Georgia Pacific Crossett on Tuesday announced the decision to permanently close its bleached board operations at the Crossett mill as well as older tissue machines "that don't support the long-term competitiveness of the tissue business," a news release from the company said.
The older tissue machines will close in July while the bleached board closure will not go into effect until October.
This will impact approximately 530 jobs, including 25 sales and business office jobs. The remaining workforce will include roughly 500 positions in the consumer tissue and towel business.
Company officials said they will have discussions with union officials in the next month about employees affected by the closures. Those discussions will include the potential to transfer to other GP locations.
The Naheola and Brewton, Ala., mills and the St. Marys, Ga., extrusion facility will take over production of the company's bleached board product.
“Our Crossett employees have worked hard to safely and productively manage our operations there, and in recent years we have invested significantly in our operations. However, we have decided that the required investments needed for the bleached board machines, pulp mill and woodyard to sustain the operation long-term are not economically viable,” said Monty Brown, senior vice president – Consumer Products Group Operations.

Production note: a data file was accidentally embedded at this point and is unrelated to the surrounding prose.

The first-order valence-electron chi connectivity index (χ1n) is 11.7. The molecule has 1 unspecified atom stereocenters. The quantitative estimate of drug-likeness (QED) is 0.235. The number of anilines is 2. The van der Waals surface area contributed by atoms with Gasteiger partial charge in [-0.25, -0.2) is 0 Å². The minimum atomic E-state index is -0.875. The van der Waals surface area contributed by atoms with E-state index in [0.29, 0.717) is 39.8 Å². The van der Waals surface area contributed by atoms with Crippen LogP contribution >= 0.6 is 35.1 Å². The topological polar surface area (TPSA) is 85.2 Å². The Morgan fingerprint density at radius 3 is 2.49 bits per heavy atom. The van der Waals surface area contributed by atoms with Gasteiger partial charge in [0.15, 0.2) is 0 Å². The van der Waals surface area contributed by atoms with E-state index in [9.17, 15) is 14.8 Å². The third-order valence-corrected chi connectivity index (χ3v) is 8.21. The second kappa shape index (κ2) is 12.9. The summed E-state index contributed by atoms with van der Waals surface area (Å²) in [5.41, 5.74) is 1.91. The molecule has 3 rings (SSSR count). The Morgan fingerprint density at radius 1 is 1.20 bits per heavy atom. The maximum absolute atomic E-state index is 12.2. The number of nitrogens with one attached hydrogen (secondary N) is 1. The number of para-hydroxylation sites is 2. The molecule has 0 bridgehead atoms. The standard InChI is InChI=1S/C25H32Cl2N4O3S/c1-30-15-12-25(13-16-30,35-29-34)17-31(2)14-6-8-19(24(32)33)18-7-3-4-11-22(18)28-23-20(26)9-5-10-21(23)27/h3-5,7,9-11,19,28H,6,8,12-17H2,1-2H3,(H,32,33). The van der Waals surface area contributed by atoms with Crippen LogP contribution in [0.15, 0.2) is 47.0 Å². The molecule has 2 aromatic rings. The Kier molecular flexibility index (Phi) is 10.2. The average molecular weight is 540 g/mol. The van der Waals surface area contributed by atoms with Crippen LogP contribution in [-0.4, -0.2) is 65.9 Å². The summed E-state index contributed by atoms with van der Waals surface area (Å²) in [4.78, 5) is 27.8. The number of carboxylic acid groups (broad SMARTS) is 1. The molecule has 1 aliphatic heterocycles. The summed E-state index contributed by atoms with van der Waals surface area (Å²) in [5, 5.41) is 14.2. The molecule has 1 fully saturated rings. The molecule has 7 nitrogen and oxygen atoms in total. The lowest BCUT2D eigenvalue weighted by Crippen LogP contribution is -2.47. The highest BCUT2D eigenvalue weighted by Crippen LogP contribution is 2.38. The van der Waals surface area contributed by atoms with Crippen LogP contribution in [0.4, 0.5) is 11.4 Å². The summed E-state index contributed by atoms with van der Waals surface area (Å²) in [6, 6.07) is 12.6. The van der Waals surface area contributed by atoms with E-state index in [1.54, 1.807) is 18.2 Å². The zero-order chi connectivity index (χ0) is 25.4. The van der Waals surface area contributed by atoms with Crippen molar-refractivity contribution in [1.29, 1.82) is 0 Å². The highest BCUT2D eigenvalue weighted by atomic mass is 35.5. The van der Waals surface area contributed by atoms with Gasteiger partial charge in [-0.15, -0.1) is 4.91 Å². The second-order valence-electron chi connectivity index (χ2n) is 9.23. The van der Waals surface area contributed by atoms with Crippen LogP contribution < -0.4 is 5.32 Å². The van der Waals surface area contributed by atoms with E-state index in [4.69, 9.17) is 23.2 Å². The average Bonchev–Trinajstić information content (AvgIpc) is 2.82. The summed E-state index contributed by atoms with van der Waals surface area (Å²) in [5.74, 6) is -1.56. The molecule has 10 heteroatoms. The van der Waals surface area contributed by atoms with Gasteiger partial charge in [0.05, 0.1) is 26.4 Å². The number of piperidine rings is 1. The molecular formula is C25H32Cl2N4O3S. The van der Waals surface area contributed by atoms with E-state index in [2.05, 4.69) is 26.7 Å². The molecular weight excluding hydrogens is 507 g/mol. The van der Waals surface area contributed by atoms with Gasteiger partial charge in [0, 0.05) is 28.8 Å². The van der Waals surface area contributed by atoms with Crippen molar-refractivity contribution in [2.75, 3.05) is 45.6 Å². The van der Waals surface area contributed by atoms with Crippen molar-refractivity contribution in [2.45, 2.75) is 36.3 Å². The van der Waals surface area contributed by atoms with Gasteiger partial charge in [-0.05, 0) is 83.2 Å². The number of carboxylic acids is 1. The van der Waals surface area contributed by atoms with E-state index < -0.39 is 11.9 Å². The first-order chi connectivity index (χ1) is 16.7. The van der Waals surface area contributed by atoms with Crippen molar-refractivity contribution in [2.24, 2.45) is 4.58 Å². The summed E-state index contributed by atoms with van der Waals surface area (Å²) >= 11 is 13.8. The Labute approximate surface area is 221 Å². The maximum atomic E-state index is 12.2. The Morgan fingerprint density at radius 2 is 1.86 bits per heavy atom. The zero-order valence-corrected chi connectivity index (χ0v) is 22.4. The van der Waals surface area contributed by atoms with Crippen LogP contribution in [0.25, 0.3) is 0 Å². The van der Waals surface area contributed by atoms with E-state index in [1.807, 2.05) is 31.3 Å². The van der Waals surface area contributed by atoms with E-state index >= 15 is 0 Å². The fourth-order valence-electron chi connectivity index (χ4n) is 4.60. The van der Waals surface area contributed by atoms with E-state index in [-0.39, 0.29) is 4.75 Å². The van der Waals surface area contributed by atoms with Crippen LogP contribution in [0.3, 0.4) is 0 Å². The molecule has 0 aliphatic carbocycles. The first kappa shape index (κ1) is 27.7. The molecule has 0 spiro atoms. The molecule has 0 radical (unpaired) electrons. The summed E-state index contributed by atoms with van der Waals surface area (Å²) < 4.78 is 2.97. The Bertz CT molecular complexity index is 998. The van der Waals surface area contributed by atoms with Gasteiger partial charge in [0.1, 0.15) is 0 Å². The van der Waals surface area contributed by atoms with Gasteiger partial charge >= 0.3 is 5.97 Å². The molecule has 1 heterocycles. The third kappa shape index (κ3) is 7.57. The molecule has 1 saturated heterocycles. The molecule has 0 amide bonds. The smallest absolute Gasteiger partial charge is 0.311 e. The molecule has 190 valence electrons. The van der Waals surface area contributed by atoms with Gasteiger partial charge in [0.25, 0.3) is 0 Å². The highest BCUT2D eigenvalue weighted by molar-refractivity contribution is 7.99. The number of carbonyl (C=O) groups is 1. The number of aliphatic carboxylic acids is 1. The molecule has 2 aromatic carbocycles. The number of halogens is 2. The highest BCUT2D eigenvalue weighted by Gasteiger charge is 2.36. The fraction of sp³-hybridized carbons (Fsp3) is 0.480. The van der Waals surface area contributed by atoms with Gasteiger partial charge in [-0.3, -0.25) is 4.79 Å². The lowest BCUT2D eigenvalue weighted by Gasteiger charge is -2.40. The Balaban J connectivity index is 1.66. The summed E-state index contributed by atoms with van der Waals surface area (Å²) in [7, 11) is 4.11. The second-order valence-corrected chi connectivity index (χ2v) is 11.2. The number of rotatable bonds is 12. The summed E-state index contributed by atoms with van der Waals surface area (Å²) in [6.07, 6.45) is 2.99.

The company "will continue to operate and invest in the Crossett mill to support its consumer tissue and towel business," the release said. "The Crossett facility has premium product tissue and towel machines and associated converting equipment, so it remains a key contributor to the success of the Consumer Products Group’s retail business. The company will retain approximately 500 employees to manage those operations."
The extrusion plant, wood yard, pulp mill and a "significant portion" of the energy complex, however, will be affected by the closures.
“We understand the impact this decision has on our employees, families and the community, and we will work cooperatively with the state and the community to minimize that impact,” Brown said.